Erdoğan, who claimed interest rates beyond his control to be "the mother and father of all evil",[17] shared unorthodox interest rate theories in a 14 May interview with Bloomberg and said that "the central bank can't take this independence and set aside the signals given by the president."[15][18] Presidential interference with central bank policy comes with a general perception in international investment circles of a "textbook institutional decline" in Turkey, with Erdoğan seen increasingly reliant on politicians whose main qualifications for their jobs is loyalty, at the expense of more qualified and experienced options.[19] Erdoğan also has a long history of voicing Islamist discourse of interest-based banking as "prohibited by Islam" and "a serious dead-end".[20][21]

The Financial Times quoted leading emerging markets financial analyst Timothy Ash analyzing that "Turkey has strong banks, healthy public finances, good demographics, pro-business culture but [has been] spoiled over past four to five years by unorthodox and loose macroeconomic management."[22] By mid-June, analysts in London suggested that with its current government, Turkey would be well advised to seek an International Monetary Fund loan even before the dwindling central bank foreign exchange reserves run out, because it would would strengthen the central bank’s hand against Erdoğan and help gain back investor confidence in the soundness of Turkey's economic policies.[23]

Economist Paul Krugman described the unfolding crisis as "a classic currency-and-debt crisis, of a kind we’ve seen many times", adding: "At such a time, the quality of leadership suddenly matters a great deal. You need officials who understand what’s happening, can devise a response and have enough credibility that markets give them the benefit of the doubt. Some emerging markets have those things, and they are riding out the turmoil fairly well. The Erdoğan regime has none of that."[24]

Consequences in Turkey[]

During the emergence of the crisis, lenders in Turkey were hit by restructuring demands of corporations unable to serve their USD or EUR denominated debt, due to the loss of value of their earnings in Turkish lira. While financial institutions had been the driver of the Istanbul stock exchange for many years, accounting for almost half its value, by mid-April they accounted for less than a third.[25] By late May, lenders were facing a surge in demand from companies seeking to reorganize debt repayments.[26] The asset quality of Turkish banks, as well as their capital adequacy ratio, kept deteriorating throughout the crisis.[27] By June Halk Bankası, the most vulnerable of the large lenders, had lost 63 percent of its US dollar value since last summer and traded at 40 percent of book value.[28]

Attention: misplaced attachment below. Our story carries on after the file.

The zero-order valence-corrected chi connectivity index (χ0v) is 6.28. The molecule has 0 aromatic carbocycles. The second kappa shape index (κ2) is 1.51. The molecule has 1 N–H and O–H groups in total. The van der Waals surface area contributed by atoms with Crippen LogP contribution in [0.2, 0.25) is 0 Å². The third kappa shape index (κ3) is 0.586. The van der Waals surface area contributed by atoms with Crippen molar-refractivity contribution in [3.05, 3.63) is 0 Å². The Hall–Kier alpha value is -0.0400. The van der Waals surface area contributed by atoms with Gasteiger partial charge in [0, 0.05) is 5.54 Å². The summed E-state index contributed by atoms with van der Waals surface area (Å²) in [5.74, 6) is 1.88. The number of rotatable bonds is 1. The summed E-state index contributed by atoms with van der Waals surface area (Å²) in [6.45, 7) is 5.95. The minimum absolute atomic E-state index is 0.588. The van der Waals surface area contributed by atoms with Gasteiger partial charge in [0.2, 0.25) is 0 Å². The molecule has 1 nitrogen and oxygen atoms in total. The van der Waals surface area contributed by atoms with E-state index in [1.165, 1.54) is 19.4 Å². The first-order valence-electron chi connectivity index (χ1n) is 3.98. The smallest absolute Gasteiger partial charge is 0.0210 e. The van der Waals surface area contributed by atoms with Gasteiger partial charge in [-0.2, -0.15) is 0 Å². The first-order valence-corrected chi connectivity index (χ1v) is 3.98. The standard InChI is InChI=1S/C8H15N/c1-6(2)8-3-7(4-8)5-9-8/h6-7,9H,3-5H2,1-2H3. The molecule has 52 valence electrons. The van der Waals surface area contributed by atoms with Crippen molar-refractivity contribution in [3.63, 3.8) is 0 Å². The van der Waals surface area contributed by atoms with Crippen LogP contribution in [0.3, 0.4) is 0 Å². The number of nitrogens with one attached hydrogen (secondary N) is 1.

Banks continuously raised interest rates for business and consumer loans and mortgage loan rates, towards 20 percent annually, thus curbing demand from businesses and consumers. With a corresponding growth in deposits, the gap between total deposits and total loans, which had been one of the highest in emerging markets, began to narrow.[29][30] However, this development has also led to unfinished or unoccupied housing and commercial real estate littering the outskirts of Turkey’s major cities, as Erdoğan's policies had fueled the construction sector, where many of his business allies are very active, to lead past economic growth.[31][30] In March 2018, home sales fell 14 percent and mortgage sales declined 35 percent compared to a year earlier. As of May, Turkey had around two million unsold houses, a backlog three times the size of the average annual number of new housing sales.[32]

As a consequence of the earlier monetary policy of easy money, any newfound fragile short-term macroeconomic stability is based on higher interest rates, thus creating a recessionary effect for the Turkish economy.[33] In mid-June, the Washington Post carried the quote from a senior financial figure in Istanbul that "years of irresponsible policies have overheated the Turkish economy. High inflation rates and current account deficits are going to prove sticky. I think we are at the end of our rope."[34]

Recep Tayyip Erdoğan's unorthodox views on interest rates are considered one of the most important causes of the crisis.[15][1]

Timeline of events[]

International consequences[]

The crisis has brought considerable risks of financial contagion. According to the Bank for International Settlements, international banks had outstanding loans of $224 billion to Turkish borrowers, including $83 billion from banks in Spain, $35 billion from banks in France, $18 billion from banks in Italy, $17 billion each from banks in the United States and in the United Kingdom, and $13 billion from banks in Germany.[63][64] On 31 May 2018, the Institute of Financial Research (IIF) reported that the Turkish crisis has already spread to Lebanon, Colombia and South Africa.[65]